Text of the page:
FROM THE PUBLISHER >> Sad sight in front of check cashers
The mother seems to hesitate before she enters, fearing perhaps that she will sign her life away when she, in effect, writes a hot check till her next payday.
If she can’t repay the loan, the sharks will charge her hundreds of dollars on a small payday advance.
Maybe her husband is in Iraq, and their daughter needs new shoes and dental work.
The mother slowly opens the door, and the little girl follows her into the check cashing store, both bowing their heads, as if in prayer.
Consumer groups claim the industry in Arkansas makes about $65 million a year in profit — that’s more than $1 million a week. No wonder payday lenders will buy off politicians who support the industry on the backs of the working poor.
At a hearing at the Legislature last month, the payday lenders brought in a former pro football player named Willie Green, who owns a chain of check cashing stores in North Carolina, South Carolina, Kentucky and Florida.
Sitting a few feet from a couple of women who were charged thousands of dollars for a small loan, Green flashed his Super Bowl ring while he spoke to the House Judiciary Committee that was considering a bill to cut down on payday abuses, including capping interest rates at 17 percent, the legal limit in Arkansas.
Green had been flown in from North Carolina to show that blacks can exploit blacks just as much as whites can. This is the fellow who told “60 Minutes” that his wife was too smart to use a check casher — not that she’d need the money with all the stores and rings they own.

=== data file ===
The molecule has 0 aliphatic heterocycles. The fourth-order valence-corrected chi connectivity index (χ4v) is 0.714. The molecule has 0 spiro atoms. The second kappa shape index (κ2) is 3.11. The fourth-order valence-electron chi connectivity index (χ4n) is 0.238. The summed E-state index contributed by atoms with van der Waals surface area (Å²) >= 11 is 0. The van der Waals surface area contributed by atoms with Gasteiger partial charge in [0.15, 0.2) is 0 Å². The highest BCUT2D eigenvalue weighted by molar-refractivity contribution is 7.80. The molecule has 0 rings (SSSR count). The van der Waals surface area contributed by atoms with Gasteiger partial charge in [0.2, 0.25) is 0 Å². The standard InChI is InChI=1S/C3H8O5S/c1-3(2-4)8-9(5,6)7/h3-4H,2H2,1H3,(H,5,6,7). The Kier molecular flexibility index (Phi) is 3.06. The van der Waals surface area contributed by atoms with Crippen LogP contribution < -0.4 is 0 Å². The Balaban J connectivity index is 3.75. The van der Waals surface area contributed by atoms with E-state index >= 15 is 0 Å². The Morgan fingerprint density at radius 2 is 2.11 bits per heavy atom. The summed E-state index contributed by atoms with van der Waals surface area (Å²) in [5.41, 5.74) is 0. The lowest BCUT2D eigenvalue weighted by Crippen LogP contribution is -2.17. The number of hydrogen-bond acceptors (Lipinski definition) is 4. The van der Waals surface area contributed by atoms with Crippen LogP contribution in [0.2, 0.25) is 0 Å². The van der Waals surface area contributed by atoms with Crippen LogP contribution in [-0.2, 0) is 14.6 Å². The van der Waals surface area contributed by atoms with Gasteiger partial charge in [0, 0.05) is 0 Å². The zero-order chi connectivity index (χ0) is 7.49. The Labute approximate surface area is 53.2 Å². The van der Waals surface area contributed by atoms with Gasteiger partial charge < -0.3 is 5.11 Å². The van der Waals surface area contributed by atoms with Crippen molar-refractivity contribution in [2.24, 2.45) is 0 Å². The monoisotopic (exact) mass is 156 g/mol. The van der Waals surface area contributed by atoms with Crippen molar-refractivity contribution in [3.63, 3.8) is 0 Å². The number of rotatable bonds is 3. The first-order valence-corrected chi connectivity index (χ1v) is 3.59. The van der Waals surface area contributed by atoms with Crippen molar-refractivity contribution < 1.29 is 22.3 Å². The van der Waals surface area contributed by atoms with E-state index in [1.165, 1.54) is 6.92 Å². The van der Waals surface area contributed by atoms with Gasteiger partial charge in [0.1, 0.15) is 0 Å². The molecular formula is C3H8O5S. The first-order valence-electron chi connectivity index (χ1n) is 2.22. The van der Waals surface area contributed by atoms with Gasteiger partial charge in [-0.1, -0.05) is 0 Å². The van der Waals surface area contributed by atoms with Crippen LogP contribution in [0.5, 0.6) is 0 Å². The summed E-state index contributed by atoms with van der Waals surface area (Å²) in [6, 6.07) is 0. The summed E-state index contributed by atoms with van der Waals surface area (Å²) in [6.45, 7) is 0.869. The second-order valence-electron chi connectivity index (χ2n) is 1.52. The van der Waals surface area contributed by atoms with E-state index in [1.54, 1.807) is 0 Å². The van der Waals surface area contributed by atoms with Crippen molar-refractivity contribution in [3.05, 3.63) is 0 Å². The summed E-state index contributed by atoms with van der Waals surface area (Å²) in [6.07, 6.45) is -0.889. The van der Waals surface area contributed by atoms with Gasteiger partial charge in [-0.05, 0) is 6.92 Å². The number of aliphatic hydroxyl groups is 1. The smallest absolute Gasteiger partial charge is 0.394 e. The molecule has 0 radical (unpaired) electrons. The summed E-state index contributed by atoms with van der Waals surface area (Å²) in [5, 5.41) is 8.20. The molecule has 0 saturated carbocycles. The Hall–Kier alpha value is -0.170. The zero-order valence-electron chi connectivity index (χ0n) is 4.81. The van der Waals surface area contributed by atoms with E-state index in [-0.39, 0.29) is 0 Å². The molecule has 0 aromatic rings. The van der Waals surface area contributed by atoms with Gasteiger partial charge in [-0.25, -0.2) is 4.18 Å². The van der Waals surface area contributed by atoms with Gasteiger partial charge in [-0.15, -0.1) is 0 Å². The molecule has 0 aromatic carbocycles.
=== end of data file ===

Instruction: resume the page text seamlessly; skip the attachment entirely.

Someday, the Legislature might get tough with the loan sharks, although we were hoping this week’s special session would tackle the problem, but there’s no chance of that happening.
Robert Herzfeld, the Saline County prosecutor who is running for attorney general as a Democrat, says if he’s elected he would close loopholes in the Check Cashers Act of 1999.
He would also support legislation “to force payday lenders to abide by the state Constitution,” capping consumer loans at 17 percent annual interest, even if payday lenders call the interest they charge “fees.”
He said he would also work with lawmakers, nonprofit organizations and the financial community to develop low-interest short-term loans for low-income consumers.
He knows how payday lenders sneaked into Arkansas.
“The Check Cashers Act was written by the payday lenders, for the payday lenders,” Herzfeld said. “For too many years, this act has allowed these legalized loan sharks to thumb their noses at the Arkansas Constitution and gouge hard-working Arkansas families who have fallen into this economic trap while trying to make ends meet.”
Why aren’t Gov. Huckabee and the gubernatorial candidates speaking out on this issue?
Arkansas was once famous for its populism. We must revive that tradition and tell Willie Green and people like him that we don’t need them in Arkansas.